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The Oakland California Temple

I like gallery hopping. I really do. I just don’t expect to see art that I like. Maybe because there’s so much of it. There’s a proliferation of art schools, art spaces, art fairs, and art makers providing a constant stream of images and objects. And they aren’t all wonderful. I’m not immune to the power of art though, or its ability to leave a lasting impression. Just now I’m remembering visits to the Detroit Institute of Arts when I was too young to know how old I was.
Recently we were back at the car after a full day of gallery hopping in downtown Oakland, California. It was rush hour and we’d be stuck in it. My friend, and the driver that day, suggested we visit Oakland’s Mormon temple instead. Excellent! I had never seen this massive landmark up close.
The Oakland California Temple, in the Oakland Hills, sits high above the streets of downtown Oakland. It has a commanding view of the San Francisco Bay region. My friend grew up in the Oakland Hills, an affluent area with many parks and horse stables. She wound comfortably through the neighborhoods, and as we passed her high school, mentioned that Tom Hanks had been a classmate, and yes, they were in drama class together.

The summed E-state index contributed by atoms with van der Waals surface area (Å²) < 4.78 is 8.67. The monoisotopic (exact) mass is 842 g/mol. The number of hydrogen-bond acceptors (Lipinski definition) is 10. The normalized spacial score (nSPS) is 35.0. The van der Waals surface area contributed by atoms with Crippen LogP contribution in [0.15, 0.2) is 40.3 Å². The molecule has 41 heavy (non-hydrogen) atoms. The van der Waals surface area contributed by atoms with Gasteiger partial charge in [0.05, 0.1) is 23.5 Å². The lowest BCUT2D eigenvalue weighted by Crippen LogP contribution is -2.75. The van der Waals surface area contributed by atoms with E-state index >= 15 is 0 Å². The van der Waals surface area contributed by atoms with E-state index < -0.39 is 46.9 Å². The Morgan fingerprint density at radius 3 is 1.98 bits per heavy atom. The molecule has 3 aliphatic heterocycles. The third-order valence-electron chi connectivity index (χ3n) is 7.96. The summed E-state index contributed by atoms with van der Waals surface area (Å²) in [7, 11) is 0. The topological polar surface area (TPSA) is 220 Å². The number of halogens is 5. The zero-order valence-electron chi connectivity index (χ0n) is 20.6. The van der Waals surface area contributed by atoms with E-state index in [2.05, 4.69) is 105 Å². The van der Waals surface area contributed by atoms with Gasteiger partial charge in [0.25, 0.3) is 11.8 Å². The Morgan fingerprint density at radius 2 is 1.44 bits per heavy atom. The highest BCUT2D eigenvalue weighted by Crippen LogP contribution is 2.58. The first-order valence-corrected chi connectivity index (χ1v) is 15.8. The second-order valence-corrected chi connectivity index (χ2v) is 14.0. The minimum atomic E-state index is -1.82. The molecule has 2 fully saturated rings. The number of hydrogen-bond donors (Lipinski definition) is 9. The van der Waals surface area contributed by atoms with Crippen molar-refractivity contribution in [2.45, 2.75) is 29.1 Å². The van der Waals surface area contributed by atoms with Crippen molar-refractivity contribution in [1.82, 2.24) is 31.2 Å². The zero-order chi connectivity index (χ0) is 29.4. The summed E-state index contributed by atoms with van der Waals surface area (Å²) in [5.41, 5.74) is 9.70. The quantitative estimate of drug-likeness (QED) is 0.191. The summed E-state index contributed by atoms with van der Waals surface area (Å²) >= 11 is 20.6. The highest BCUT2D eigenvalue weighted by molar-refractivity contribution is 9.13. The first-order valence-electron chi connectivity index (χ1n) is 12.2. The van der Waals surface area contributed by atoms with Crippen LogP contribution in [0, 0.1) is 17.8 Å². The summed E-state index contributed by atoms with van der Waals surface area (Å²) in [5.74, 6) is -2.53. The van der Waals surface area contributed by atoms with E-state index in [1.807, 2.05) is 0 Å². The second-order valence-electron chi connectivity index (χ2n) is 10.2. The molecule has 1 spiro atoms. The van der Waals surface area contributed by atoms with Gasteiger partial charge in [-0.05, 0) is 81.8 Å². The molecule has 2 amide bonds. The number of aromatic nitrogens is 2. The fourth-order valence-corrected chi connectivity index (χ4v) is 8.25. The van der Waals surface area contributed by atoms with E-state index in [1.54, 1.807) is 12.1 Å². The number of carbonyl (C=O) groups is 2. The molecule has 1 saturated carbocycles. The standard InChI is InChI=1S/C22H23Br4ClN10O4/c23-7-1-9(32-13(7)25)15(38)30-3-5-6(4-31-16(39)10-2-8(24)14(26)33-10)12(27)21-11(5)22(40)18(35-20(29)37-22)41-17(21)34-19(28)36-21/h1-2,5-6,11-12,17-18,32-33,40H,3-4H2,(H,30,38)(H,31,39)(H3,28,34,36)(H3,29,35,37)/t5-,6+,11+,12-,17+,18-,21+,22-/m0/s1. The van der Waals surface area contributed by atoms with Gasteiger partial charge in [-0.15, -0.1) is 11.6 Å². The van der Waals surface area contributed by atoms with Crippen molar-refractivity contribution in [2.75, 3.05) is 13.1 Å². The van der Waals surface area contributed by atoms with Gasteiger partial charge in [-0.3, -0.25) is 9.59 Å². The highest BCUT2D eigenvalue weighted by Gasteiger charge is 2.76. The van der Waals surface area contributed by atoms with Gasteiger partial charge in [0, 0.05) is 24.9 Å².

At the entrance to the temple’s parking lot is a large fountain and larger white gates.
The temple, designed by Harold W. Burton and dedicated in 1964, is the best of a 1940s Hollywood stage set. This Jew was giddy in its presence.
Built of reinforced concrete and faced with white granite, the temple rises one hundred and seventy feet. Five carved and gilded, pyramidal spires top it off. Above its entry doors, and almost midway up the facade, live palm trees are planted on the building’s elevated terrace. They flank a grand frieze in which Christ preaches to a small crowd, arms outstretched in a christly pose. Outside the front entry’s gardened courtyard is an expansive, formal, man-made stream with multiple footbridges and two fountains. Irregular carved white stones dot the stream. They rise above the surface of the water looking a bit like tiny icebergs, though I’m sure that wasn’t the intention. Rose bushes, boxwood hedges, and more palm trees line the 18.3-acre property. The feeling here is something like Frank Lloyd Wright meets Arabian palace meets Cecil B. deMille.
Not much in the galleries that day, but the Oakland California Temple was spectacular.

R Kay

R. Kay is a visual artist living in the greater San Francisco Bay Area. When not in the studio, R. Kay roams far and near absorbing visual hits and stinkers along the way.

 

Volume 30 number 4 March / April 2016 p 34

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